At six this morning, the beach at Phan Rang was a beehive of activity — joggers, fishers, volleyballers, swimmers, sunrise worshipers — but certainly not crowded. By far this was the busiest time of day; by seven, the miles of underdeveloped beach were pretty much abandoned.
The scene captured one of the reasons Phan Rang may be among the best investment opportunities in Vietnam — and perhaps the world — today. This beach is destined to change radically over the next decade.
Many global businesses know Vietnam is an energetic, enterprising, hard-working nation of tens of millions of early risers who work out at the beach or the park before starting the workday.
In this regard, Phan Rang is no exception. It is an exceptional opportunity because its miles of beaches, though trashy in spots, rise to the level of quality of the Vietnam’s most popular seacoast resort areas (Mui Ne, Hoi An, Phu Quoc, Nha Trang, and Vung Tau) — yet Phan Rang remains largely unknown and therefore undeveloped. Where one visitor sees a blank canvas, an entrepreneur sees hordes of Chinese consumers desperate to get away from China’s crowded beaches.
But that’s just a small part of the Phan Rang investment story. The rest includes these elements:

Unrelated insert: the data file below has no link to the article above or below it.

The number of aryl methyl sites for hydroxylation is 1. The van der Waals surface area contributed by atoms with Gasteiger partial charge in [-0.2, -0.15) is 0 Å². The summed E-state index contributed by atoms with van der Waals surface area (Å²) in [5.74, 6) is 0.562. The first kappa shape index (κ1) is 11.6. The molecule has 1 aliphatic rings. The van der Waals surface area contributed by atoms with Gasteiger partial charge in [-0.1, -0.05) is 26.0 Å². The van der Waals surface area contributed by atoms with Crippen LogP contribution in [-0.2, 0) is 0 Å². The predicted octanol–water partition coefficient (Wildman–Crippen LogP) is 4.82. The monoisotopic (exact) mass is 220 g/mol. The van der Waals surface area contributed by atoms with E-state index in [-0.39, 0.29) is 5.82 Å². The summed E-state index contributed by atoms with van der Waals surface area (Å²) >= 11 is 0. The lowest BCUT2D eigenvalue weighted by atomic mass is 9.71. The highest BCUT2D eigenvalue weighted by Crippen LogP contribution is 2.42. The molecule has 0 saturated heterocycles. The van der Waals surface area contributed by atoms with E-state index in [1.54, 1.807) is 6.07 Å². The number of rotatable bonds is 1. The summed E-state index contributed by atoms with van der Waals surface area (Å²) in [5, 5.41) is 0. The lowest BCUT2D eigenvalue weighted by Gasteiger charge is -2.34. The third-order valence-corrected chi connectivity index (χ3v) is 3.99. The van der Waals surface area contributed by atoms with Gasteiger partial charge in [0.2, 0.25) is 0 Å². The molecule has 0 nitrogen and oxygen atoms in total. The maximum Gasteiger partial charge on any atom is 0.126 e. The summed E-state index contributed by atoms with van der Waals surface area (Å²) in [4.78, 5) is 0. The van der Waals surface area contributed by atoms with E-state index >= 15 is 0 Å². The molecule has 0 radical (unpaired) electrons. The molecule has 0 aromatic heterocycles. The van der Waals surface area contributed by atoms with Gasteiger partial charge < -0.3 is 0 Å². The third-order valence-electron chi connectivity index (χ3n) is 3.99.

- The best weather in Vietnam; the most sunny days and least rain. Today is the middle of the monsoon season, and it has rained for five minutes in four days.
- Two national parks that include spectacular rock formations that I call God’s sculpture garden (more on that in a future post).
- Provincial leadership that was the first in Vietnam with the wisdom to hire international consultants — including Michael Porter’s consultancy from Harvard — to help them create a plan for Ninh Thuan Province (of which Phan Rang is the center).
- Vietnam’s first Economic Development Office, a one-stop shop for international investors that has the clout and capacity to cut through the red tape that has been driving global businesses crazy elsewhere in Vietnam.
The final element is good or bad, depending on your point of view: Ninh Thuan Province is aiming at becoming a global clean energy center, and that includes nuclear power. The Vietnamese government selected the province for its first nuclear power plant — and also its second. The two plants will flank Phan Rang, each about 25 miles away from the city. The first, with Russian assistance, is scheduled to begin construction in 2014; the second, a partnership with Japan, in 2020.
That decision promises to bring massive amounts of economic activity to Phan Rang and provide jobs for an international workforce of 20,000 people, including hundreds of highly trained professionals.
Also, the reasons the province has been selected are instructive because they coincide in part with attributes that attract residents and tourists: The province is considered the most stable in Vietnam — least likely to experience earthquakes, typhoons, and other natural disasters. And, obviously, the Vietnamese, with the help of Russia and Japan, are engineering the plants with avoidance of another Japanese tsunami in mind.